Microglial activation in Parkinson's disease using [18F]-FEPPA.
ABSTRACT: Neuroinflammatory processes including activated microglia have been reported to play an important role in Parkinson's disease (PD). Increased expression of translocator protein (TSPO) has been observed after brain injury and inflammation in neurodegenerative diseases. Positron emission tomography (PET) radioligand targeting TSPO allows for the quantification of neuroinflammation in vivo.Based on the genotype of the rs6791 polymorphism in the TSPO gene, we included 25 mixed-affinity binders (MABs) (14 PD patients and 11 age-matched healthy controls (HC)) and 27 high-affinity binders (HABs) (16 PD patients and 11 age-matched HC) to assess regional differences in the second-generation radioligand [18F]-FEPPA between PD patients and HC. FEPPA total distribution volume (V T) values in cortical as well as subcortical brain regions were derived from a two-tissue compartment model with arterial plasma as an input function.Our results revealed a significant main effect of genotype on [18F]-FEPPA V T in every brain region, but no main effect of disease or disease × genotype interaction in any brain region. The overall percentage difference of the mean FEPPA V T between HC-MABs and HC-HABs was 32.6% (SD?=?2.09) and for PD-MABs and PD-HABs was 43.1% (SD?=?1.21).Future investigations are needed to determine the significance of [18F]-FEPPA as a biomarker of neuroinflammation as well as the importance of the rs6971 polymorphism and its clinical consequence in PD.
Project description:This study investigated whether the second-generation translocator protein 18kDa (TSPO) radioligand, [18F]-FEPPA, could be used in neurodegenerative parkinsonian disorders as a biomarker for detecting neuroinflammation in the striatum. Neuroinflammation has been implicated as a potential mechanism for the progression of Parkinson's disease (PD). Positron Emission Tomography (PET) radioligand targeting for TSPO allows for the quantification of neuroinflammation in vivo. Based on genotype of the rs6791 polymorphism in the TSPO gene, 16 mixed-affinity binders (MABs) (8 PD and age-matched 8 healthy controls (HCs)), 16 high-affinity binders (HABs) (8 PD and age-matched 8 HCs) and 4 low-affinity binders (LABs) (3 PD and 1 HCs) were identified. Total distribution volume (VT) values in the striatum were derived from a two-tissue compartment model with arterial plasma as an input function. There was a significant main effect of genotype on [18F]-FEPPA VT values in the caudate nucleus (p = 0.001) and putamen (p < 0.001), but no main effect of disease or disease x genotype interaction in either ROI. In the HAB group, the percentage difference between PD and HC was 16% in both caudate nucleus and putamen; in the MAB group, it was -8% and 3%, respectively. While this PET study showed no evidence of increased striatal TSPO expression in PD patients, the current findings provide some insights on the possible interactions between rs6791 polymorphism and neuroinflammation in PD.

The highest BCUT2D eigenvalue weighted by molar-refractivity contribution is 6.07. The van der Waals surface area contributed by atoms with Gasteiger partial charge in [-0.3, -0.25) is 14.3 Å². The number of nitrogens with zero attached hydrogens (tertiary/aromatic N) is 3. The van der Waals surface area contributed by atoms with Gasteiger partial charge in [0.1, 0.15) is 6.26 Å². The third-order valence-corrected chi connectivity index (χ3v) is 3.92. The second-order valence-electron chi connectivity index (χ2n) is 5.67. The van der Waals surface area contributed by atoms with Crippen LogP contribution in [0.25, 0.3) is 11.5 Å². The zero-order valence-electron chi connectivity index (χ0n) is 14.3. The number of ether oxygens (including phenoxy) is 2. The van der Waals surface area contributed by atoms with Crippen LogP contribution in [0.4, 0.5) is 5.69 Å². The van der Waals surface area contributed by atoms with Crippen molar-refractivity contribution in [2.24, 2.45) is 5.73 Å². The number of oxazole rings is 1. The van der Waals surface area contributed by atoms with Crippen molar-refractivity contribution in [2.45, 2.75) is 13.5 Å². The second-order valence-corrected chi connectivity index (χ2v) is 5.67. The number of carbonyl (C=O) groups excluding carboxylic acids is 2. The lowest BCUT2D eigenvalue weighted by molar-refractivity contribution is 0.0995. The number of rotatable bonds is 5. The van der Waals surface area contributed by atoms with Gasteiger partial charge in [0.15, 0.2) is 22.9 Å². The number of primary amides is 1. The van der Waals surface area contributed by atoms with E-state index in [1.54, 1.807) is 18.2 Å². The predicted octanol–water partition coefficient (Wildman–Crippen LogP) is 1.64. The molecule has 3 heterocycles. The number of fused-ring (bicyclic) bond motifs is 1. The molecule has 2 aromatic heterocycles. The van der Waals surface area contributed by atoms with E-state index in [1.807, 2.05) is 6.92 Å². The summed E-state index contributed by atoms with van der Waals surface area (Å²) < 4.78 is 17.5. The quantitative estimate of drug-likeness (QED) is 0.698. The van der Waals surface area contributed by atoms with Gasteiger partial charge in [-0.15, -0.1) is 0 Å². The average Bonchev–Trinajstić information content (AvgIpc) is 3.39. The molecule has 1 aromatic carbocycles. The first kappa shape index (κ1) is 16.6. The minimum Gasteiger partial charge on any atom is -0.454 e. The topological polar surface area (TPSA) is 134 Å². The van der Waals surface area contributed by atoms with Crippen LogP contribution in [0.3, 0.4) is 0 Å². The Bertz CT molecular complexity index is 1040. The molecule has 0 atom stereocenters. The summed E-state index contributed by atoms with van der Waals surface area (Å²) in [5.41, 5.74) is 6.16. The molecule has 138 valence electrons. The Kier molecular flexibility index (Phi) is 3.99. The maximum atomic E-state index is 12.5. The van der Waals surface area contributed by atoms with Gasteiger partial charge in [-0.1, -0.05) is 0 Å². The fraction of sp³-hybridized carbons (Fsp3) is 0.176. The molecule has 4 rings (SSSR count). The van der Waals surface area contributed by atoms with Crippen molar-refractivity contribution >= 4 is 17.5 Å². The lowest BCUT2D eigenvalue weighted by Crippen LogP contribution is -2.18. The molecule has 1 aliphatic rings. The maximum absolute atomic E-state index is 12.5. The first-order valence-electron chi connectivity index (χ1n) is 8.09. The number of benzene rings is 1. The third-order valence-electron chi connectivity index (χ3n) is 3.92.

Project description:PET can image neuroinflammation by targeting the translocator protein (TSPO), which is upregulated in activated microglia. The high nonspecific binding of the first-generation TSPO radioligand [11C]PK-11195 limits accurate quantification. [18F]GE-180, a novel TSPO ligand, displays superior binding to [11C]PK-11195 in vitro. Our objectives were to: (1) evaluate tracer characteristics of [18F]GE-180 in the brains of healthy human subjects; and (2) investigate whether the TSPO Ala147Thr polymorphism influences outcome measures.Ten volunteers (five high-affinity binders, HABs, and five mixed-affinity binders, MABs) underwent a dynamic PET scan with arterial sampling after injection of [18F]GE-180. Kinetic modelling of time-activity curves with one-tissue and two-tissue compartment models and Logan graphical analysis was applied to the data. The primary outcome measure was the total volume of distribution (V T) across various regions of interest (ROIs). Secondary outcome measures were the standardized uptake values (SUV), the distribution volume and SUV ratios estimated using a pseudoreference region.The two-tissue compartment model was the best model. The average regional delivery rate constant (K 1) was 0.01 mL cm-3 min-1 indicating low extraction across the blood-brain barrier (1 %). The estimated median V T across all ROIs was also low, ranging from 0.16 mL cm-3 in the striatum to 0.38 mL cm-3 in the thalamus. There were no significant differences in V T between HABs and MABs across all ROIs.A reversible two-tissue compartment model fitted the data well and determined that the tracer has a low first-pass extraction (approximately 1 %) and low V T estimates in healthy individuals. There was no observable dependency on the rs6971 polymorphism as compared to other second-generation TSPO PET tracers. Investigation of [18F]GE-180 in populations with neuroinflammatory disease is needed to determine its suitability for quantitative assessment of TSPO expression.